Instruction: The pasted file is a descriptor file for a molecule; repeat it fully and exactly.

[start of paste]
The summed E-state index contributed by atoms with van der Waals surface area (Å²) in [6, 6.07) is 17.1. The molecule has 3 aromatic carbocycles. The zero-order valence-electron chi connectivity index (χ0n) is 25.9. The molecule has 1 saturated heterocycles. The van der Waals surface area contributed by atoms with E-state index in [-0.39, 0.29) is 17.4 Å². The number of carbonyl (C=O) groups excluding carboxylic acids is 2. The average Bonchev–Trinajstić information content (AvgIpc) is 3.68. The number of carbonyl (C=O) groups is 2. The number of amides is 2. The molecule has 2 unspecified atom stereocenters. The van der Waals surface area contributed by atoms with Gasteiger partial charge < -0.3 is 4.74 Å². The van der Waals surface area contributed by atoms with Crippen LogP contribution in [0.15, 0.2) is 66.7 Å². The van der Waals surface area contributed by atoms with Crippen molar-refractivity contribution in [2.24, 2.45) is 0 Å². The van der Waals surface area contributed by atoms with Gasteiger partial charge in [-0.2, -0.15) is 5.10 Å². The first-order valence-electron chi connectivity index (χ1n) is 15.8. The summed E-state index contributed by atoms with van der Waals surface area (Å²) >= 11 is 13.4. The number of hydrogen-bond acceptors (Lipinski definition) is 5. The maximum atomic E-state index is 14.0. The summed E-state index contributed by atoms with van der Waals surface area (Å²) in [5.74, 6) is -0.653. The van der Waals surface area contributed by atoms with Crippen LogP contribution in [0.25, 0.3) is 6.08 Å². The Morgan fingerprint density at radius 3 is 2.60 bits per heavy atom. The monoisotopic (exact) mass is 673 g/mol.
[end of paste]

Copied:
The summed E-state index contributed by atoms with van der Waals surface area (Å²) in [6, 6.07) is 17.1. The molecule has 3 aromatic carbocycles. The zero-order valence-electron chi connectivity index (χ0n) is 25.9. The molecule has 1 saturated heterocycles. The van der Waals surface area contributed by atoms with E-state index in [-0.39, 0.29) is 17.4 Å². The number of carbonyl (C=O) groups excluding carboxylic acids is 2. The average Bonchev–Trinajstić information content (AvgIpc) is 3.68. The number of carbonyl (C=O) groups is 2. The number of amides is 2. The molecule has 2 unspecified atom stereocenters. The van der Waals surface area contributed by atoms with Gasteiger partial charge < -0.3 is 4.74 Å². The van der Waals surface area contributed by atoms with Crippen LogP contribution in [0.15, 0.2) is 66.7 Å². The van der Waals surface area contributed by atoms with Crippen molar-refractivity contribution in [2.24, 2.45) is 0 Å². The van der Waals surface area contributed by atoms with Gasteiger partial charge in [-0.2, -0.15) is 5.10 Å². The first-order valence-electron chi connectivity index (χ1n) is 15.8. The summed E-state index contributed by atoms with van der Waals surface area (Å²) >= 11 is 13.4. The number of hydrogen-bond acceptors (Lipinski definition) is 5. The maximum atomic E-state index is 14.0. The summed E-state index contributed by atoms with van der Waals surface area (Å²) in [5.74, 6) is -0.653. The van der Waals surface area contributed by atoms with Crippen LogP contribution in [0.25, 0.3) is 6.08 Å². The Morgan fingerprint density at radius 3 is 2.60 bits per heavy atom. The monoisotopic (exact) mass is 673 g/mol.